Later Years . From the early 1840’s the intensity of Gauss’s activity gradually decreased. Further publications were either variations on old themes, reviews, reports, or solutions of minor problems. His reclusion is illustrated by his lack of response in 1845 to Kummer’s invention of ideals (to restore unique factorization) and in 1846 to the discovery of Neptune by Adams, Le Verrier, and Galle. But the end of magnetic research and the decreased rate of publication did not mean that Gauss was inactive. He continued astronomical observing. He served several times as dean of the Göttingen faculty. He was busy during the 1840’s in finishing many old projects, such as the last calculations on the Hannover survey. In 1847 he eloquently praised number theory and G. Eisenstein in the preface to the collected works of this illfated young man who had been one of the few to tell Gauss anything he did not already know. He spent several years putting the university widows’ fund on a sound actuarial basis, calculating the necessary tables. He learned to read and speak Russian fluently, apparently first attracted by Lobachevsky but soon extending his reading as widely as permitted by the limited material available. His notebooks and correspondence show that he continued to work on a variety of mathematical problems. Teaching became less distasteful, perhaps because his students were better prepared and included some, such as Dedekind and Riemann, who were worthy of his efforts.
During the Revolution of 1848 Gauss stood guard with the royalists (whose defeat permitted the return of his soninlaw and Weber). He joined the Literary Museum, an organization whose library provided conservative literature for students and faculty, and made a daily visit there. He carefully followed political, economic, and technological events as reported in the press. The fiftieth anniversary celebration of his doctorate in 1849 brought him many messages and formal honors, but the world of mathematics was represented only by Jacobi and Dirichlet. The paper that Gauss delivered was his fourth proof of the fundamental theorem of algebra, appropriately a variation of the first in his thesis of 1799. After this celebration, Gauss continued his interests at a slower pace and became more than ever a legendary figure unapproachable by those outside his personal circle. Perhaps stimulated by his actuarial work, he fell into the habit of collecting all sorts of statistics from the newspapers, books, and daily observations. Undoubtedly some of these data helped him with financial speculations shrewd enough to create an estate equal to nearly 200 times his annual salary. The “star gazer,” as his father called him, had, as an after thought, achieved the financial status denied his more “practical” relatives.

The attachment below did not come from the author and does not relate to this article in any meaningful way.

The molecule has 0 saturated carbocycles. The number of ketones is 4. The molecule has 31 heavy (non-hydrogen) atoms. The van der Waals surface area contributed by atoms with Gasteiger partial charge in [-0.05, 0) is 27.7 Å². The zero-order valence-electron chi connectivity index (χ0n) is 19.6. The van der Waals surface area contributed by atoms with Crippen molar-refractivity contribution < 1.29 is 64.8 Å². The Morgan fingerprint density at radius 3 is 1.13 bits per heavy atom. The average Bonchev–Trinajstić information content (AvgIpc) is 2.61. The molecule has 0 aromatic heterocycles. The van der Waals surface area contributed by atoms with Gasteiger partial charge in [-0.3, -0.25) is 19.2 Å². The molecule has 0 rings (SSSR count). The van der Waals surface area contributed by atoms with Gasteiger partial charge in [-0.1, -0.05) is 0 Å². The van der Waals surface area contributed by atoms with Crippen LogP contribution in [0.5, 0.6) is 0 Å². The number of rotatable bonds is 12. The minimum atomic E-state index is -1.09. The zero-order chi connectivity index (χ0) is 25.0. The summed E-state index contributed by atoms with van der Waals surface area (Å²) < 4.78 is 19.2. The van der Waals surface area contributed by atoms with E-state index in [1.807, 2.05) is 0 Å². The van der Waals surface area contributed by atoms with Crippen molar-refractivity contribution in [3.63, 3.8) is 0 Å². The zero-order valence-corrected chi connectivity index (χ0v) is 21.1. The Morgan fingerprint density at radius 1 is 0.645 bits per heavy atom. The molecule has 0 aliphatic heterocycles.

Due to his careful regimen, no serious illnesses had troubled Gauss since his surveying days. Over the years he treated himself for insomnia, stomach discomfort, congestion, bronchitis, painful corns, shortness of breath, heart flutter, and the usual signs of aging without suffering any acute attacks. He had been less successful in resisting chronic hypochondria and melancholia which increasingly plagued him after the death of his first wife. In the midst of some undated scientific notes from his later years there suddenly appears the sentence “Death would be preferable to such a life,” and at fiftysix he wrote Gerling (8 February 1834) that he felt like a stranger in the world.
After 1850, troubled by developing heart disease, Gauss gradually limited his activity further. He made his last astronomical observation in 1851, at the age of seventyfour, and later the same year approved Riemann’s doctoral thesis on the foundations of complex analysis. The following year he was still working on minor mathematical problems and on an improved Foucault pendulum. During 1853–1854 Riemann wrote his great Habilitations schrift on the foundations of geometry, a topic chosen by Gauss. In June 1854 Gauss, who had been under a doctor’s care for several months, had the pleasure of hearing Riemann’s probationary lecture, symbolic of the presence in Germany at last of talents capable of continuing his work. A few days later he left Göttingen for the last time to observe construction of the railway from Kassel. By autumn his illness was much worse. Although gradually more bedridden, he kept up his reading, correspondence, and trading in securities until he died in his sleep late in February 1855.